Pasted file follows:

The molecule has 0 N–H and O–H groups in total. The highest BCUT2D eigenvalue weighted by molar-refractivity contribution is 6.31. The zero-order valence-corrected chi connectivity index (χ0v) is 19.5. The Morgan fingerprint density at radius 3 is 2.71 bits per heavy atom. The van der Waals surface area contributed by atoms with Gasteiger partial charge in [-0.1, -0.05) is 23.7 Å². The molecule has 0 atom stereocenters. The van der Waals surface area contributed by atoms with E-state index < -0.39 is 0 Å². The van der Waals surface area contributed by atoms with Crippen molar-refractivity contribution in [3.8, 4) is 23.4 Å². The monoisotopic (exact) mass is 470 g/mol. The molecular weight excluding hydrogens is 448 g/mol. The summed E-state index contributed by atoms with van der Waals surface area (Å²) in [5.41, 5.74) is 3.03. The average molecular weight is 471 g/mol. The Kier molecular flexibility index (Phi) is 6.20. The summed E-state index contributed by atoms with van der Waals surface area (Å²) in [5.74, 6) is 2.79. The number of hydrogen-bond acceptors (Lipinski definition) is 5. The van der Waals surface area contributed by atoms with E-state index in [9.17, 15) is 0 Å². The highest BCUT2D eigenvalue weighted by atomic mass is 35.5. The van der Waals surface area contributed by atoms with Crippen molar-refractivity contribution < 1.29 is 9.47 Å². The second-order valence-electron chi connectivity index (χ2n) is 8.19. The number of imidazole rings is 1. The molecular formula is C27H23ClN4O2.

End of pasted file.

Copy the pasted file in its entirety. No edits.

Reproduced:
The molecule has 0 N–H and O–H groups in total. The highest BCUT2D eigenvalue weighted by molar-refractivity contribution is 6.31. The zero-order valence-corrected chi connectivity index (χ0v) is 19.5. The Morgan fingerprint density at radius 3 is 2.71 bits per heavy atom. The van der Waals surface area contributed by atoms with Gasteiger partial charge in [-0.1, -0.05) is 23.7 Å². The molecule has 0 atom stereocenters. The van der Waals surface area contributed by atoms with E-state index < -0.39 is 0 Å². The van der Waals surface area contributed by atoms with Crippen molar-refractivity contribution in [3.8, 4) is 23.4 Å². The monoisotopic (exact) mass is 470 g/mol. The molecular weight excluding hydrogens is 448 g/mol. The summed E-state index contributed by atoms with van der Waals surface area (Å²) in [5.41, 5.74) is 3.03. The average molecular weight is 471 g/mol. The Kier molecular flexibility index (Phi) is 6.20. The summed E-state index contributed by atoms with van der Waals surface area (Å²) in [5.74, 6) is 2.79. The number of hydrogen-bond acceptors (Lipinski definition) is 5. The van der Waals surface area contributed by atoms with E-state index in [9.17, 15) is 0 Å². The highest BCUT2D eigenvalue weighted by atomic mass is 35.5. The van der Waals surface area contributed by atoms with Crippen molar-refractivity contribution < 1.29 is 9.47 Å². The second-order valence-electron chi connectivity index (χ2n) is 8.19. The number of imidazole rings is 1. The molecular formula is C27H23ClN4O2.